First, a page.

Posted by Curt on 12 November, 2009 at 10:38 am. 5 comments already!

And the evidence mounts:

Authorities have been examining whether Fort Hood massacre suspect Nidal Malik Hasan wired money to Pakistan in recent months, an action that one senior lawmaker said would raise serious questions about Hasan’s possible connections to militant Islamic groups.

Rep. Pete Hoekstra, R-Mich., said sources “outside of the [intelligence] community” learned about Hasan’s possible connections to the Asian country, which faces a massive Islamist insurgency and is widely believed to be Osama bin Laden’s hiding place.

Hoekstra, the ranking Republican on the House Intelligence Committee, would not identify the sources. But he said “they are trying to follow up on it because they recognize that if there are communications – phone or money transfers with somebody in Pakistan – it just raises a whole other level of questions.”


Hasan’s finances have been a mystery since last week, when the Army major and psychiatrist allegedly shot and killed 13 colleagues at the sprawling Central Texas military base. Hasan earned more than $90,000 a year and had no dependents, yet lived in an aging one-bedroom apartment that rented for about $300 a month.


Authorities know that Hasan sent repeated e-mails, starting some time in December 2008, to a radical Muslim cleric in Yemen. That cleric, Anwar al-Awlaki, formerly served as imam of a large northern Virginia mosque where Hasan worshipped. The U.S.-born cleric praised Hasan after the massacre as “a hero.”

In January, al-Awlaki told readers of his blog about “44 ways to support jihad” – a term often translated as “holy war.” Many of his points dealt with ways to fund such efforts.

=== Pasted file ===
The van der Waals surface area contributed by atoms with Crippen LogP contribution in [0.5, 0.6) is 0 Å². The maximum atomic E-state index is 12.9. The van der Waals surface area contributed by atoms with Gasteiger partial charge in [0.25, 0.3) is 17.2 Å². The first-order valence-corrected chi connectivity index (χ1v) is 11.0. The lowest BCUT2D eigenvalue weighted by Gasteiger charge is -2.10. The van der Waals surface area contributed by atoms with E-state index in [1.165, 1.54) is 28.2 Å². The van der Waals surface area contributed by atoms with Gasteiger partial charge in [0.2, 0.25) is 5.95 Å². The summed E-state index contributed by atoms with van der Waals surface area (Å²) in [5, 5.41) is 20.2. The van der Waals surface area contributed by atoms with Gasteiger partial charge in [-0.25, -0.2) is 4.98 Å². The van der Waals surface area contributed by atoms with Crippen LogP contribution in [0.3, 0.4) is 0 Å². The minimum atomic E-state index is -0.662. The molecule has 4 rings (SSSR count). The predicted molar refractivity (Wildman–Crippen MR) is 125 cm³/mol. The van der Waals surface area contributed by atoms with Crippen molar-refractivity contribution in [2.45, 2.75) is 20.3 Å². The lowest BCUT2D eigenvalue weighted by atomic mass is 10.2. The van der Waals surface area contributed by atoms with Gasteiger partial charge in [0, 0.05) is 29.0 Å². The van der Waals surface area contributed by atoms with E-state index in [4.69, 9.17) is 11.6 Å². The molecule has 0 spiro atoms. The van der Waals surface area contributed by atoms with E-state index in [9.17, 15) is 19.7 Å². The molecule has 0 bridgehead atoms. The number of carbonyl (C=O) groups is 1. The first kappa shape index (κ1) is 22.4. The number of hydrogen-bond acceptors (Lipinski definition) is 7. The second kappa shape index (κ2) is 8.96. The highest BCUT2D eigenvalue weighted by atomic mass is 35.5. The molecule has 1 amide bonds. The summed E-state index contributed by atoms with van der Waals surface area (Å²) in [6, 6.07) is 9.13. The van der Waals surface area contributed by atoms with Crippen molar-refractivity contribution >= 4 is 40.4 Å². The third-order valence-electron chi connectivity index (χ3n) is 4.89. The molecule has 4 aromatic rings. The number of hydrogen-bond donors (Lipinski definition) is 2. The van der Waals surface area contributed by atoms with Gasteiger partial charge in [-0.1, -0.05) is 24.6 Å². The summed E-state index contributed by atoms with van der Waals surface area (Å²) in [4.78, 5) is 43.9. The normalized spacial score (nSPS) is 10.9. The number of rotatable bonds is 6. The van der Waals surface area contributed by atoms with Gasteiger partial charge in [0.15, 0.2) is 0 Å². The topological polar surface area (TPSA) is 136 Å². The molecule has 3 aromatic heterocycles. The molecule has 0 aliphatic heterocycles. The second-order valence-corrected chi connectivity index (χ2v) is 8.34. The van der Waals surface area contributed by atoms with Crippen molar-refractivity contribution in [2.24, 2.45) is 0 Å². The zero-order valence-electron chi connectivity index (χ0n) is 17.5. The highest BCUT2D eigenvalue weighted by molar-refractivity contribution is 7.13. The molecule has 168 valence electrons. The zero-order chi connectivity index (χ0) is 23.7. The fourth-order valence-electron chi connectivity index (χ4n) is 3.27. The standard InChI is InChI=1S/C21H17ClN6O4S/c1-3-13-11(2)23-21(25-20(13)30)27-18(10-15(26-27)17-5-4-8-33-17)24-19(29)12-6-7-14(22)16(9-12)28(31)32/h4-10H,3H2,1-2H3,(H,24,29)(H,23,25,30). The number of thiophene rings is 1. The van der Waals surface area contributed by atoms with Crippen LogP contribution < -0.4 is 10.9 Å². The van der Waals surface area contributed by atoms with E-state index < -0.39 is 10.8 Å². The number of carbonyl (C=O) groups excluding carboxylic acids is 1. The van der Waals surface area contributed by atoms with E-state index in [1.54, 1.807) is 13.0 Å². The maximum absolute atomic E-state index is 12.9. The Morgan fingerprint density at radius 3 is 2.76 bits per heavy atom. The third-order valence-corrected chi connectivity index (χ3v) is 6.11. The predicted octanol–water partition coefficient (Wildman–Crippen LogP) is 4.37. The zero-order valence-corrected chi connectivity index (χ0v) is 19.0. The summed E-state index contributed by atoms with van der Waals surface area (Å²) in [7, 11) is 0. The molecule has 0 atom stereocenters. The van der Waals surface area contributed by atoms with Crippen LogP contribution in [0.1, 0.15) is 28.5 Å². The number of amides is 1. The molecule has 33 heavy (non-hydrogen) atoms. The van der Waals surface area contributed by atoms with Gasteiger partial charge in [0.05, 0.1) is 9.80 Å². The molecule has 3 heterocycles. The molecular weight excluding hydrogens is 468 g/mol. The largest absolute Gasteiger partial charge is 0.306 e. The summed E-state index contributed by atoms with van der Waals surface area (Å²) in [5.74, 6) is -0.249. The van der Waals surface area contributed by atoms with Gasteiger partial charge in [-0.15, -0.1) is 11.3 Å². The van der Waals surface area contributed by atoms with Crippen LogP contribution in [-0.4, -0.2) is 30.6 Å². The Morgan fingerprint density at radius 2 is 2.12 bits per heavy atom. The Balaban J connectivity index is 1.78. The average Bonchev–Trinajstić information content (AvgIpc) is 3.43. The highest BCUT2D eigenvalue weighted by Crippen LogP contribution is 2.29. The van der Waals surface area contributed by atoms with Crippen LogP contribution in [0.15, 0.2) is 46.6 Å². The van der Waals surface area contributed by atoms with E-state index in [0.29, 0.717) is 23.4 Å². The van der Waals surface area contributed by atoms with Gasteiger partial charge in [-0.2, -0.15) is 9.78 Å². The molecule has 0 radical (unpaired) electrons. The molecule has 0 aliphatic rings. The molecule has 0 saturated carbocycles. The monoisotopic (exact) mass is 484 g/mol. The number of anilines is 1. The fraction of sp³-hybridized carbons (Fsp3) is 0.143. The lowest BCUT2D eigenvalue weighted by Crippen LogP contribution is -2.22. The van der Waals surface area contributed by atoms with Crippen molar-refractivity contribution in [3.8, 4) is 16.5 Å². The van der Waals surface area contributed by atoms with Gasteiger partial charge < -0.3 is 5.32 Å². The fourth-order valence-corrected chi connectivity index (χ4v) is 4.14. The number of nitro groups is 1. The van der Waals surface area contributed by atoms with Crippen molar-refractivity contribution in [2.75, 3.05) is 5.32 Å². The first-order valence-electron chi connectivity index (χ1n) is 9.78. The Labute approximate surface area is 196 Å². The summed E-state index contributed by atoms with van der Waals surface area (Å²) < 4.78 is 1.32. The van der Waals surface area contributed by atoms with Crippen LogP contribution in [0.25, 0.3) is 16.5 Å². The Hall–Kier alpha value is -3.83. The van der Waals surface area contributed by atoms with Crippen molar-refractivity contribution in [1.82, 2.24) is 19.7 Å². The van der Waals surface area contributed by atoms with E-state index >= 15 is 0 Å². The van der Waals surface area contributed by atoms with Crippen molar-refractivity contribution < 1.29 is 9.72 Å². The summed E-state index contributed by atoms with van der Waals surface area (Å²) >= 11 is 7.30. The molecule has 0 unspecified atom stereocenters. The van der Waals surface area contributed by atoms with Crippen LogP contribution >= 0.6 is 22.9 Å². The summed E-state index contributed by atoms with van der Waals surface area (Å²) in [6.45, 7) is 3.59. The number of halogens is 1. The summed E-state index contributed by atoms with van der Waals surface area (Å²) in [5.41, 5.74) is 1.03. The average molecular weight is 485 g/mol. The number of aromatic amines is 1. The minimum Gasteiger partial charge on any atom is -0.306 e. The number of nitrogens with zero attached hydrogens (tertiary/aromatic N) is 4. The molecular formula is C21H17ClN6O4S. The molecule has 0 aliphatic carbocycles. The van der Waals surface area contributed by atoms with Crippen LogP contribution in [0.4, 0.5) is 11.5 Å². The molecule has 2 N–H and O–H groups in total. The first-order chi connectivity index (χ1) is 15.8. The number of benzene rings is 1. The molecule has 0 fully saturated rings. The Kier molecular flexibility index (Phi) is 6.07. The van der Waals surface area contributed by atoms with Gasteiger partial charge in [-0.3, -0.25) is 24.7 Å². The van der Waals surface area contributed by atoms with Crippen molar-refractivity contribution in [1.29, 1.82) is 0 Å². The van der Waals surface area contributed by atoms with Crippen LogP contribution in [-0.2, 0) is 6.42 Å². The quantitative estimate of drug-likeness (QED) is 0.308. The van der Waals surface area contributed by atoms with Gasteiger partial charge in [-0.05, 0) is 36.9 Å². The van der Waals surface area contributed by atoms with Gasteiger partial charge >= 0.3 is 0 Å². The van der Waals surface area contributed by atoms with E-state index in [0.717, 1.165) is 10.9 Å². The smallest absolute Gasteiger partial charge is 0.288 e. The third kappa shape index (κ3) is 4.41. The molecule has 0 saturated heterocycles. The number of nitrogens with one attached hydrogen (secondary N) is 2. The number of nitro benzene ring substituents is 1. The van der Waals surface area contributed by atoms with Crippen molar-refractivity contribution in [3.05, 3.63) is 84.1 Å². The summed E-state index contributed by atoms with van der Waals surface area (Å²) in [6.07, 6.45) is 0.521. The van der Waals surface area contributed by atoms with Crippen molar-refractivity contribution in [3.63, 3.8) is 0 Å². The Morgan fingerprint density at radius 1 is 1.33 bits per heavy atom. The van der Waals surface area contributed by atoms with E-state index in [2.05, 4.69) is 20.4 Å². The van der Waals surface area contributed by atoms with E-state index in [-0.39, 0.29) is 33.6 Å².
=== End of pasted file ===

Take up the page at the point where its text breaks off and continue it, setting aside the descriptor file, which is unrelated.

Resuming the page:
“Probably the most important contribution the Muslims of the West could do for Jihad is making Jihad with their wealth,” al-Awlaki wrote. “In many cases the mujahideen are in need of money more than they are in need of men.”


Colleagues and associates have described Hasan as a loner who voiced his opposition to the wars, including his assertion that Muslims were justified in fighting American troops. Hasan’s family has said he became more distressed as he learned he was about to be deployed to Afghanistan.

“He is a kind of fundamentalist. He thinks a Muslim must defend themselves,” said Golam Akhter, a civil engineer from Bethesda, Md., who said he spoke with Hasan on several occasions at the mosque where they worshipped.

He said he knew Hasan was a doctor but didn’t know he was a member of the Army.

“He used to dress in long dresses just like Pakistanis, and that made me also concerned,” Akhter said. “Usually only the imam uses those loose and long shirts and sleeves. That made me [wonder], being very educated, why he is using the imam’s dress.”

The article notes the contact Hasan made with one radical cleric but fails to note the other contacts:

Maj. Hasan made some of the contacts while visiting known jihadist chat rooms on the Internet, according to one of The Times’ sources, a senior FBI official. He said that several people with whom Maj. Hasan was in contact had been the focus of investigations by the FBI-led Joint Terrorism Task Force.

The other source, a military intelligence official, said those in contact with Maj. Hasan are located both in the U.S. and overseas. The official said they are “broadly known and characterized as Islamic extremists if not necessarily al Qaeda.”


These ties are in addition to Maj. Hasan’s already-reported links to radical Imam Anwar al-Awlaki, who called Maj. Hasan a “hero” on a blog post about last week’s Fort Hood shooting, which left 13 dead and 29 wounded.

The missed connections is obvious now. Why they were missed is another issue which at the end of the day is going to come down to one of the left’s favorites….political correctness.